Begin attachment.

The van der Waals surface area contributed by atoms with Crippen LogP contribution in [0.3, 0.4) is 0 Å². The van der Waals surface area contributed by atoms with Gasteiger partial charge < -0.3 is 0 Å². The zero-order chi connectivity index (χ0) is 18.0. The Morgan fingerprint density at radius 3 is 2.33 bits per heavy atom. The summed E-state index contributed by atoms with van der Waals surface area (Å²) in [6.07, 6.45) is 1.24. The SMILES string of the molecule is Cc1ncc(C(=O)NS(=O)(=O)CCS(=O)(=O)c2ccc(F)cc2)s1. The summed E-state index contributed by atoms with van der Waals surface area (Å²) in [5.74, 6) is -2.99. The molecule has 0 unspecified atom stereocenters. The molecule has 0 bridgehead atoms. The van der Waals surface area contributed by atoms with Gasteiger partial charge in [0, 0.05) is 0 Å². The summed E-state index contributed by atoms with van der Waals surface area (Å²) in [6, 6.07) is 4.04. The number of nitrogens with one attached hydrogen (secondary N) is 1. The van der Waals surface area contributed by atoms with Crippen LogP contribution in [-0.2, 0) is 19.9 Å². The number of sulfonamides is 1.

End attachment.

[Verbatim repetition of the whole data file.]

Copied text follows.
The van der Waals surface area contributed by atoms with Crippen LogP contribution in [0.3, 0.4) is 0 Å². The van der Waals surface area contributed by atoms with Gasteiger partial charge < -0.3 is 0 Å². The zero-order chi connectivity index (χ0) is 18.0. The Morgan fingerprint density at radius 3 is 2.33 bits per heavy atom. The summed E-state index contributed by atoms with van der Waals surface area (Å²) in [6.07, 6.45) is 1.24. The SMILES string of the molecule is Cc1ncc(C(=O)NS(=O)(=O)CCS(=O)(=O)c2ccc(F)cc2)s1. The summed E-state index contributed by atoms with van der Waals surface area (Å²) in [5.74, 6) is -2.99. The molecule has 0 unspecified atom stereocenters. The molecule has 0 bridgehead atoms. The van der Waals surface area contributed by atoms with Gasteiger partial charge in [0, 0.05) is 0 Å². The summed E-state index contributed by atoms with van der Waals surface area (Å²) in [6, 6.07) is 4.04. The number of nitrogens with one attached hydrogen (secondary N) is 1. The van der Waals surface area contributed by atoms with Crippen LogP contribution in [-0.2, 0) is 19.9 Å². The number of sulfonamides is 1.